Author: C. Blackett-Ord (CARE + Blackett-Ord Conservation Limited)
4 January 2016
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C. Blackett-Ord (CARE + Blackett-Ord Conservation Limited)
The River Tyne has been a major discharge port for coal from the UK’s Northumberland and Durham coalfields for centuries. Staiths were constructed near the mouths of navigable rivers as a means of discharging coal from railway wagons into ships, and the Dunston Staiths were the largest timber structure in Europe at the end of the 19th century. Their repair history has been reasonably well documented and so they provide a good case study for timber deterioration, selection of repair species and strength analysis.
This short article describes the rehabilitation of an office building in Baghdad damaged by a missile strike during the 2003 Iraq War. The author briefly sets out the damage to the building’s steel frame, explains how a structural model was created to enable the design of a supporting steel frame, and describes the installation of the temporary supporting frame and new steel columns using hydraulic jacks to raise the building’s upper stories.
A tuned damping solution was developed to mitigate walking induced vibration of joist-framed floors in 25 rectangular, trapezoidal and irregular-shaped rooms in an educational facility. The make-up of the floors was concrete on metal deck, supported by open-web steel bar joists. The floors came in various sizes (800–1200sq.ft) and shapes, with the first resonant frequencies in the 6.5–7.5Hz range. Following the measurement of vibration and finite element analysis of the floors, 50 tuned mass dampers (TMDs) (two for each room) were designed, manufactured and installed to effectively address the vibration challenges of the first structural modes of the floors they were designed for. After installation of the TMDs, the effectiveness of the tuned damping solution was evaluated via further measurements. TMDs effectively dampened the first structural modes of the floors in various rooms and lowered their walking-induced vibration to acceptable levels.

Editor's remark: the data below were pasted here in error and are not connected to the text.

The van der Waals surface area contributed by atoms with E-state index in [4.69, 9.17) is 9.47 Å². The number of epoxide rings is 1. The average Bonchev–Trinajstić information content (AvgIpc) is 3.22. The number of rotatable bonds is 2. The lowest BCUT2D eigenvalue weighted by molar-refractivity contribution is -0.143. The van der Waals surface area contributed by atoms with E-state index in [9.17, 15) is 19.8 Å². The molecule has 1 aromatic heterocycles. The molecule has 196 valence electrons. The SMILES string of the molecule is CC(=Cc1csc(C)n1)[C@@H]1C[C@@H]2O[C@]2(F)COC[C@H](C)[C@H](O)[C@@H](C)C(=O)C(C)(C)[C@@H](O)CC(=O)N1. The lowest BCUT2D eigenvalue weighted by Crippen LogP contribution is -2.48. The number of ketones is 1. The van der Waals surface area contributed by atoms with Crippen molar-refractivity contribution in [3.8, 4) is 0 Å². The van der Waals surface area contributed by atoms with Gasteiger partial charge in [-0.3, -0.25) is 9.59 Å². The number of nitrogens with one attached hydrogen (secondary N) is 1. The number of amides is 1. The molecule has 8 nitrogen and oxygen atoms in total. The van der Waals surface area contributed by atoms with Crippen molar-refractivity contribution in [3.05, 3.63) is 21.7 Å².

In this article, Phil Burge of SKF (U.K.) Ltd describes how sophisticated bearings systems are helping to keep a variety of cutting-edge civil and structural engineering projects in working order: whether it’s adjusting an enormous telescope, ensuring that a church bell keeps ringing, or moving the immense doors on an aircraft hangar, each comes with a challenge of its own.